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Forums / Staying well / Compartmentalizing your time

Topic: Compartmentalizing your time

13 posts, 0 answered
  1. white knight
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    white knight avatar
    9214 posts
    9 October 2020
    We often talk about acceptance of our illness, as being part of ourselves. This acceptance once accomplished, is a huge step forward in our recovery towards existing in a society that for us is challenging.

    I've found that carrying out procedures like meditation, muscle transitioning exercises, mindfulness, and the like used to be carried out on a needs basis. If under stress- do some deep breathing, my heart rate is high- do some muscle sanctioning exercises and so on. But there is a problem...that is a needs based routine, a little like bandaging a cut rather than preventing the injury in the first place.

    I've found it is of great advantage to put in place a routine of these techniques as a preventative rather than a remedy. As an example my muscle mentioning exercises have been a nighty ritual for several years now. Just prior to sleep I tension up each set of muscles for 15 seconds. The bonus is I fall to sleep easily, the prevention is that it assists in preventing a racing heart and anxiety.

    So, try introducing routine processes into your daily schedule. No different to those who regulate their time for religious prayers or hobbies or study. Preventative measures for our illness demands the same time allocation.

    Do you have set times for relaxation etc?
    TonyWK
    4 people found this helpful
  2. uncut_gems
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    uncut_gems avatar
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    9 October 2020 in reply to white knight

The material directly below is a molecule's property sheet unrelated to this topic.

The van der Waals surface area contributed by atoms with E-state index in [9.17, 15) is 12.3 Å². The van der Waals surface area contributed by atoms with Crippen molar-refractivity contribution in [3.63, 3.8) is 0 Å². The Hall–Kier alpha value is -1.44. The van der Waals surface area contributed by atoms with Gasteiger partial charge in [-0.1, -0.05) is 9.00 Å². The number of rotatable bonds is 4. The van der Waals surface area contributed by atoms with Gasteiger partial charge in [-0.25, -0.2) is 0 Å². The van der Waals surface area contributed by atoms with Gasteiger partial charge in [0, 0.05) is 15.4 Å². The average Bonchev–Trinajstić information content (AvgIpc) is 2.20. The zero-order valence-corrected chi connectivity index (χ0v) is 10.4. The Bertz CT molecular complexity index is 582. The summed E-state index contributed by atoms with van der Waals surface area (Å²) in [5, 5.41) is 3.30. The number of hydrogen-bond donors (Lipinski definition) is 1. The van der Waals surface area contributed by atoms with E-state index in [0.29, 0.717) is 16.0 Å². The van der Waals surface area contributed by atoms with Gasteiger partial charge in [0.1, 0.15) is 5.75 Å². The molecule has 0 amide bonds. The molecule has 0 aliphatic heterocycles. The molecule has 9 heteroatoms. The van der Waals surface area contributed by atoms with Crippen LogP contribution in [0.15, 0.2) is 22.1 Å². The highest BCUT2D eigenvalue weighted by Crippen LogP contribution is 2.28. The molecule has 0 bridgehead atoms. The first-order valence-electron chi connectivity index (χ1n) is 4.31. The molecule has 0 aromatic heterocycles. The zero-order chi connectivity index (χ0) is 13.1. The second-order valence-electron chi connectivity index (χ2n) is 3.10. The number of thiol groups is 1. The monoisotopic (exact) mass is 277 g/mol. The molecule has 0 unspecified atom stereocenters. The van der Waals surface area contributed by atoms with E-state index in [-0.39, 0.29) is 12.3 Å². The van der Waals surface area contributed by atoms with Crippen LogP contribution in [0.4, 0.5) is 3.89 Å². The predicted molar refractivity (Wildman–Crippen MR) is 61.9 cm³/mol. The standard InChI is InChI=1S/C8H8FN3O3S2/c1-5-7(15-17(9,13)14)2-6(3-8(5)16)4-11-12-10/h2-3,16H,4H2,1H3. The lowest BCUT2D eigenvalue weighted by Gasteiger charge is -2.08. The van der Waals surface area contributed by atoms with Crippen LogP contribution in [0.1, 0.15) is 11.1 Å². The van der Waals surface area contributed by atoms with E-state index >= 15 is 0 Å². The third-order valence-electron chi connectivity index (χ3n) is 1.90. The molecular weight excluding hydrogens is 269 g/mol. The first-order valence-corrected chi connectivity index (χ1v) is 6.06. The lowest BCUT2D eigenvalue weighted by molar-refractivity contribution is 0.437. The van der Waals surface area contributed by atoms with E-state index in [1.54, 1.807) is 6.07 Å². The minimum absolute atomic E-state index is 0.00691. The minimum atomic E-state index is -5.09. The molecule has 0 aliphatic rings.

Good point wk,

    It's something I've been thinking about more recently with regard to exercise and meditation– for me, it's a jog three times a week followed by a guided mindful meditation walk, and then some nights a guided sleep meditation. I'd like to be more diligent about doing stretches and non-guided meditation in the morning though.

    Not sure about you, but I tend to find setting timers also helps me to be more productive and just focus on a task for a specific period of time. This is a bit OCD, but at times if I finish one task at, say, 1:42, I will give myself the 18 minutes until the top of the next hour to relax.

    Best,

    Gems

    3 people found this helpful
  3. white knight
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    white knight avatar
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    10 October 2020 in reply to uncut_gems

    Hi Gems,

    In the past I'd do things when ever, no set schedule. Now I find that doesnt work so good as I drop off the exercises.

    As I also have mania, less now but still have it, I tend to feel I'm wasting time when doing relaxation. My mind is just too active to do it. Unless of course it's an interesting sort of relaxation especially videos. like this

    https://www.youtube.com/watch?v=BhrtbBrMQ1Y

    https://www.youtube.com/watch?v=X30sWycWz4o

    I relax more watching those videos than any meditation tried.

    Thanks Gems for replying.

    TonyWK

    2 people found this helpful
  4. blondguy
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    10 October 2020 in reply to white knight

    Hi TonyWK

    thankyou for mentioning 'acceptance' as one of the 'Keys' that unlocks the door to recovery

    I like when you posted the 'various techniques' as a preventative rather than a remedy is something we can all benefit from. Your muscle tightening exercises are super helpful too....My dad had a book called 'Isometrics' decades ago...Is that the same muscle tightening exercise?

    Paul

    1 person found this helpful
  5. white knight
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    11 October 2020 in reply to blondguy
    Hi Paul

    I've not heard of biometrics.

    Mate's is mentioning every muscle up starting at the feet for 15 seconds each. Then all muscles for 15 seconds.

    TonyWK
  6. quirkywords
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    quirkywords avatar
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    11 October 2020 in reply to white knight

    Tony

    what a helpful thread . We are all different. I have tried your muscle tensioning exercise since you first mentioned it years ago. Alas it has not help me sleep but it is ok for focusing and letting my mind wander.

    I think we need to keep trying till something that helps.

    The least helpful is when people say just relax or just chill.

  7. white knight
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    11 October 2020 in reply to quirkywords